Study designThis is an anatomic study using cadaveric material.
ObjectiveTo provide anatomic descriptions of the normal lumbar sublaminar ridge in the lateral recess and its potential to impact on the exiting nerve root there, with implications to surgical technique in lumbar spinal stenosis.
Summary of background dataThe lateral extent of the sublaminar ridge-the bony, superior insertion site of the ligamenta flava-and its topological relationship to the nerve root are not described in the literature. In the setting of degenerative lumbar stenosis this structure can hypertrophy and impinge the nerve root within the lateral recess even after excision of the corresponding ligamentum flavum. Failure to address this may contribute to failed lateral recess decompression.
MethodsFifteen lumbar vertebrae, not obviously degenerated, were resected en bloc from three fixed adult human cadavers and then transected through the pedicles, leaving the posterior column and neural elements intact and articulated. The shape of the sublaminar ridge in the lateral recess and its relationship to the exiting nerve root were carefully examined.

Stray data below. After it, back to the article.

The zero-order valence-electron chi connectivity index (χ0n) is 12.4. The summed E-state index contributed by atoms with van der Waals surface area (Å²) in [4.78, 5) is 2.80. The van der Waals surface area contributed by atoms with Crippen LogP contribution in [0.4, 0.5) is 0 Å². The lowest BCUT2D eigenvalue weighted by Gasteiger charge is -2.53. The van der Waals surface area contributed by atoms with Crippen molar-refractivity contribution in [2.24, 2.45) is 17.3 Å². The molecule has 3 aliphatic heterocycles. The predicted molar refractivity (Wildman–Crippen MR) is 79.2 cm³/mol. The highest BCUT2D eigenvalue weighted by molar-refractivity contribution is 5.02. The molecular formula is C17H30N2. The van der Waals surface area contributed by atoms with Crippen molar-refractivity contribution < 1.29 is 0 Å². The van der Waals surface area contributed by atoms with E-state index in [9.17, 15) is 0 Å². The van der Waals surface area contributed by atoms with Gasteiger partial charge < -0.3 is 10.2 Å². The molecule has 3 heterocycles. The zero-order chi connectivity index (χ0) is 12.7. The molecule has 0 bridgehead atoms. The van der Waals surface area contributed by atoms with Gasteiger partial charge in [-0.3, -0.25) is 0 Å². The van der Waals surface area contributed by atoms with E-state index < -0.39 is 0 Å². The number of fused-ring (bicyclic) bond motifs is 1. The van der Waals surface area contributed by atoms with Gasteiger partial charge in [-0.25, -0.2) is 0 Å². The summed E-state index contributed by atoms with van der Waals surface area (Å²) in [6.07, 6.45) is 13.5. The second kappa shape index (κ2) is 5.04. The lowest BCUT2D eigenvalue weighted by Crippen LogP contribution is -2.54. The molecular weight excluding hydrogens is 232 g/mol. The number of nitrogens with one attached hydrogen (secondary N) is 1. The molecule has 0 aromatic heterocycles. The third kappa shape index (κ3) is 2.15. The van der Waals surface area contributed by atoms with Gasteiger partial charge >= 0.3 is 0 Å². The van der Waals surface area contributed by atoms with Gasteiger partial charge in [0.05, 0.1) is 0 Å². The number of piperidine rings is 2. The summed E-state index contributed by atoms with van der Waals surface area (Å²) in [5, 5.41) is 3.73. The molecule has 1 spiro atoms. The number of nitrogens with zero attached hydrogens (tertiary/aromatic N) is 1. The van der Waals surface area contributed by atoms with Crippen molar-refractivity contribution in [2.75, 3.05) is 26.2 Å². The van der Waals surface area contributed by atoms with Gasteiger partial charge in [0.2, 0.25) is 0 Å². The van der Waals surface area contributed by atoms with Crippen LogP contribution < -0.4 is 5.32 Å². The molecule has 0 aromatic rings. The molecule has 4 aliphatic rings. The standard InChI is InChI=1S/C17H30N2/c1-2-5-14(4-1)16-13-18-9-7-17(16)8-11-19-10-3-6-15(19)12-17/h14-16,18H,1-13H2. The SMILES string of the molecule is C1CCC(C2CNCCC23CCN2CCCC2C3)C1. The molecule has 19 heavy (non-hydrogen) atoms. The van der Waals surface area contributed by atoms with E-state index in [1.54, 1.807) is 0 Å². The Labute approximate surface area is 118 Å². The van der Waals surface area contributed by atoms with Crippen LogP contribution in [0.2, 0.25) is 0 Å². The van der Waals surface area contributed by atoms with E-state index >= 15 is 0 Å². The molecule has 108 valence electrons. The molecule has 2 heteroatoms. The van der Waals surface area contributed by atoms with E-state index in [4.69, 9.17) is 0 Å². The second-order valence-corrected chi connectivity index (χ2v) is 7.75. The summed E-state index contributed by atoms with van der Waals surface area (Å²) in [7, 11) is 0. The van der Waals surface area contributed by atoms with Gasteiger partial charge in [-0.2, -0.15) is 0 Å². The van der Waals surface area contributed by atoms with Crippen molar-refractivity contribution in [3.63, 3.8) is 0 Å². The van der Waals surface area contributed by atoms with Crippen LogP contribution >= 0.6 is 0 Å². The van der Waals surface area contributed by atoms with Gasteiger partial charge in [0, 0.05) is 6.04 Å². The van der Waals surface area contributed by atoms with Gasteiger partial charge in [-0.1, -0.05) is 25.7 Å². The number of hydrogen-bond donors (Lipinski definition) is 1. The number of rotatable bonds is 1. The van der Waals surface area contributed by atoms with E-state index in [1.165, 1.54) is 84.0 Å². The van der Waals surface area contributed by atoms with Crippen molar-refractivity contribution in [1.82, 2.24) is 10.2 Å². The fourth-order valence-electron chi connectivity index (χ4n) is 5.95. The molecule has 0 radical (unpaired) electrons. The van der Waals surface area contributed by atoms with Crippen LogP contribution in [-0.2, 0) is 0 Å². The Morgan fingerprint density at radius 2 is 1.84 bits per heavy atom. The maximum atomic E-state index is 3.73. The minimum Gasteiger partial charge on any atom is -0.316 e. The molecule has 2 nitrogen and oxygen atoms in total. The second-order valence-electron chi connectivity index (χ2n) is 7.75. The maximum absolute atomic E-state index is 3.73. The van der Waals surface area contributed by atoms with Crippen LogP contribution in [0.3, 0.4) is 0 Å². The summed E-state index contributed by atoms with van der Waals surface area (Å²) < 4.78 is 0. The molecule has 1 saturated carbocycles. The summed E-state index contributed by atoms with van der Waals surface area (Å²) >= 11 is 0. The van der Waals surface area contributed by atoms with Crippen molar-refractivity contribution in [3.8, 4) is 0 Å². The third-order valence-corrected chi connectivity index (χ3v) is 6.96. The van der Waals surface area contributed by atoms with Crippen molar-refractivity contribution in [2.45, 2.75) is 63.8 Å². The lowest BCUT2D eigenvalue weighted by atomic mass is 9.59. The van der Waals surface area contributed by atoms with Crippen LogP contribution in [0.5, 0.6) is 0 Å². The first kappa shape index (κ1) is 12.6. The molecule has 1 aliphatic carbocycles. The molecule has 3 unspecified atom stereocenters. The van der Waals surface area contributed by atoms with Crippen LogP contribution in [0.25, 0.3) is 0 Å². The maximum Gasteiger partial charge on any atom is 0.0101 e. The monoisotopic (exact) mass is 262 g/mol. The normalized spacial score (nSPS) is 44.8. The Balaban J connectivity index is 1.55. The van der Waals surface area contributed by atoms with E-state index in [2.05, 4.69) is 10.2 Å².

ResultsThe exiting nerve root consistently crosses the sublami- nar ridge immediately inferior to the mid-pedicle, lateral to the subarticular gutter, and on the medial aspect of the true intervertebral foramen. A hypertrophic ridge can compress the exiting root by elevating the nerve root superiorly against the bony underside of the pedicle or displacing it anteriorly against the disc or vertebral body.
ConclusionThe sublaminar ridge in the lateral recess may contribute to degenerative lumbar stenosis. Comprehensive appreciation of this anatomy may facilitate thorough lateral recess decompression.Level of Evidence: 4.